Even if you agree that vaccines have saved millions of lives, it’s always a good idea to weigh risks for any procedure or substance affecting your child.
In 2007 I took issue with the push to give school children, at the time only girls, the HPV (Human Papillomavirus) vaccine to prevent cervical cancer and genital warts. I wrote several articles about the subject.
Judicial Watch raised concerns about the vaccine as well, culminating in the release of documents from the U.S. Dept. of Health and Human Services. JW said the government’s National Vaccine Injury Program has paid out $5,877,710 to 49 victims. Of that number, 47 were for injury and 2 were for the deaths of two people because of the vaccine.
My original concerns were based on a number of statements by medical officials as well as the fact the Food and Drug Administration fast tracked the vaccine. State legislatures began to push to make the vaccine mandatory. Other factors included the fact the U.S. didn’t have a high number of deaths from cervical cancer.
I believed the right approach involved targeting high risk populations with information enabling people to make their own decisions. Mandates are always based on a bean counter approach, in this case rationalizing the presumably low risks associated with the vaccine. It seemed logical to consider the population at risk rather than the whole population.
The Centers for Disease Control had information showing HPV was the most commonly transmitted sexual disease in the U.S., but there was additional information worth weighing.
In March, 2007, the CDC released a statement that included information about high risk groups. Black women experience cervical cancer incidence and mortality at a rate 1.5 times higher than white women. Death rates for black women were twice the rate for white women. Incidence for Hispanic women was higher than for white women. Certain Asian subgroups, especially Vietnamese and Korean women, have higher rates.
There’re geographic differences as well, with “notably higher incidence and mortality" in Southern states and Appalachia. Mortality rates are higher among Hispanic women living on the Texas-Mexico border; white women in Appalachia, rural New York State, and the northern part of the northeast United States, and among American Indians in the Northern Plains and Alaska Native women.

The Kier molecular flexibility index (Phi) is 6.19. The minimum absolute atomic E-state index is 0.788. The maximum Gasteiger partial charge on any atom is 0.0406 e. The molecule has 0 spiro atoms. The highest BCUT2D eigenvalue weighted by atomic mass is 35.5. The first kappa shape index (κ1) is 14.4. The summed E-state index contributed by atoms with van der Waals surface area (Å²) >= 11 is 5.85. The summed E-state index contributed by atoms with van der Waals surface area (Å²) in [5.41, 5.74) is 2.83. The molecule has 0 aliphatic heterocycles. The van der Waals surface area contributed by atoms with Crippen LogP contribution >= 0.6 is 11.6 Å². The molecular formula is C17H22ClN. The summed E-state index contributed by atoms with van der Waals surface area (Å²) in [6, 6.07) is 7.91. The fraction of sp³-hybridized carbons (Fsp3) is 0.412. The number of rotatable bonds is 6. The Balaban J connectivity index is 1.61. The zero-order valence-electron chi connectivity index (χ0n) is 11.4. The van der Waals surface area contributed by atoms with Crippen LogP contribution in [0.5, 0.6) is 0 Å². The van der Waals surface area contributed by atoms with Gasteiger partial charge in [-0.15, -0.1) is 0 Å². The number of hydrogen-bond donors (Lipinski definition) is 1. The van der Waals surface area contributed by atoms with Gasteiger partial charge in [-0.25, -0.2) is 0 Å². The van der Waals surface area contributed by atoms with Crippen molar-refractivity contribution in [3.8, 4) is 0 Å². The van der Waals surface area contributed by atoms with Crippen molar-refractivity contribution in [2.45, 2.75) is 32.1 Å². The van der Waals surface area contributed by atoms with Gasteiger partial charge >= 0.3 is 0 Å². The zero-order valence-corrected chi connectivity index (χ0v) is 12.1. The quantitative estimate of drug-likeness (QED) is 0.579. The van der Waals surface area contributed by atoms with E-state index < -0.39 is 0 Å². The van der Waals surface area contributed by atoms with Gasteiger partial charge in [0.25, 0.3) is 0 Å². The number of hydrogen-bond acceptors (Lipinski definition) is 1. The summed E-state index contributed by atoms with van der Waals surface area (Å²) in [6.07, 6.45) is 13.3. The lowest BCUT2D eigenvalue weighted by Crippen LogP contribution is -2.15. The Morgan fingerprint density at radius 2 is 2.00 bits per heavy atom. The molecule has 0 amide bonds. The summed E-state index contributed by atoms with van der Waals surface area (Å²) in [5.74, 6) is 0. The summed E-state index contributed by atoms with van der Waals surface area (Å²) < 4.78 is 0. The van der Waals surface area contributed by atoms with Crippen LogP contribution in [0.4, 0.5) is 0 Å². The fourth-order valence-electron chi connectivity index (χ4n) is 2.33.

The CDC report also pointed out that a study among “newly sexually active college women demonstrated a protective effect of condoms on acquisition of genital HPV.” That effect was estimated as a 70% reduction in HPV infection, as long as the partner puts the condom on properly.
It seemed to me the oft-neglected condom provided a high level of protection and that information deserved attention.
The CDC continues to recommend the vaccine for girls as young as 9.
Merck, one manufacturer, said, “It is estimated that in 2007, there will be approximately 11,150 new cases of cervical cancer and 3,700 deaths in the United States.”
JW said that of the claims the government is processing, 92 “are still pending.” Five of those claims were based on deaths.
Judicial Watch had to file a lawsuit to get information. The HPV vaccine is not a national security issue. All such records should be transparent and available to the public.
When making a decision about any medication, it’s smart to always read the information your healthcare professional provides, including any side or adverse effects or risks. Not everyone fits into a bean counter model, especially when a new vaccine is fast tracked and there is not a long window on studies that had been done.
In 2011 the British publication The Annals of Medicine published an article about HPV vaccine policy. That journal said, “To date, the efficacy of HPV vaccines in preventing cervical cancer has not been demonstrated, while vaccine risks remain to be fully evaluated.” The journal also said that current worldwide HPV immunization practices weren’t justified, based on the evidence.
The U.S. Government subsidizes the vaccine for school children. States eagerly jumped on the federal funding.
The number of deaths and injuries from the vaccine are small compared to the number of people given the vaccine. However, when it’s your child suffering an adverse effect, numbers don’t ease the pain.
In 2007 concerns were expressed by experts.
The chair of the Advisory Committee on Immunization Practices for the Centers for Disease Control and Prevention, John Abramson, said publicly he did not support mandating the vaccine for school attendance. He also said he and other members of the committee advised Merck, the vaccine manufacturer, to refrain from lobbying legislatures to make Gardasil mandatory for school girls.
Diane M. Harper, a professor and director at the Gynecologic Cancer Prevention Research Group at Dartmouth, told the Daily (Ind.) News, where young girls are concerned, “there is not enough evidence gathered on side effects to know that safety is not an issue." She called it a “great big public health experiment.”
The CDC lists two HPV vaccines licensed by the FDA and recommended by CDC, Cervarix (made by GlaxoSmithKline) and Gardasil (made by Merck).
(Filed by Kay B. Day/March 21, 2013)